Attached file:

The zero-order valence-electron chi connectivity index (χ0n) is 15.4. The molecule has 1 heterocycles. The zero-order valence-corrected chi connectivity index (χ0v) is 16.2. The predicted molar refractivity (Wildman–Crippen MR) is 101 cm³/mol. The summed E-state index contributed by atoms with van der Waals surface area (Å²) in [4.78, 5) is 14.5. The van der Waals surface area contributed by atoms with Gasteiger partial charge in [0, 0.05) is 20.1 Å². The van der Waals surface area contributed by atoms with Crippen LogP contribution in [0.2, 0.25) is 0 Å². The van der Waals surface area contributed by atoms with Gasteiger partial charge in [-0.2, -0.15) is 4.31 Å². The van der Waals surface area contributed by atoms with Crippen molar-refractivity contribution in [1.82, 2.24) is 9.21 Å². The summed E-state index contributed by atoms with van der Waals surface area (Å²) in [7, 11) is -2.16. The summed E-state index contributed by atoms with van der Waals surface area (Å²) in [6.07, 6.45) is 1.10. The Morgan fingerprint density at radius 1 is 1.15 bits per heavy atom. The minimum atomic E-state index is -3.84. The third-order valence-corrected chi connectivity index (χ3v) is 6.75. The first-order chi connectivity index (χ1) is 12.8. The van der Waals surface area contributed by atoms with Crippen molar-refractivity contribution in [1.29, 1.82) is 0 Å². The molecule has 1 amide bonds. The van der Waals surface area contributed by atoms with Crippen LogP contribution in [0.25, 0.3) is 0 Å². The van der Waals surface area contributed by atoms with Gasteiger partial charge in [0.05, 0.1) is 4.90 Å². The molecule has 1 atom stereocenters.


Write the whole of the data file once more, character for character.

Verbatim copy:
The zero-order valence-electron chi connectivity index (χ0n) is 15.4. The molecule has 1 heterocycles. The zero-order valence-corrected chi connectivity index (χ0v) is 16.2. The predicted molar refractivity (Wildman–Crippen MR) is 101 cm³/mol. The summed E-state index contributed by atoms with van der Waals surface area (Å²) in [4.78, 5) is 14.5. The van der Waals surface area contributed by atoms with Gasteiger partial charge in [0, 0.05) is 20.1 Å². The van der Waals surface area contributed by atoms with Crippen LogP contribution in [0.2, 0.25) is 0 Å². The van der Waals surface area contributed by atoms with Gasteiger partial charge in [-0.2, -0.15) is 4.31 Å². The van der Waals surface area contributed by atoms with Crippen molar-refractivity contribution in [1.82, 2.24) is 9.21 Å². The summed E-state index contributed by atoms with van der Waals surface area (Å²) in [7, 11) is -2.16. The summed E-state index contributed by atoms with van der Waals surface area (Å²) in [6.07, 6.45) is 1.10. The Morgan fingerprint density at radius 1 is 1.15 bits per heavy atom. The minimum atomic E-state index is -3.84. The third-order valence-corrected chi connectivity index (χ3v) is 6.75. The first-order chi connectivity index (χ1) is 12.8. The van der Waals surface area contributed by atoms with Crippen molar-refractivity contribution in [1.29, 1.82) is 0 Å². The molecule has 1 amide bonds. The van der Waals surface area contributed by atoms with Crippen LogP contribution in [0.25, 0.3) is 0 Å². The van der Waals surface area contributed by atoms with Gasteiger partial charge in [0.05, 0.1) is 4.90 Å². The molecule has 1 atom stereocenters.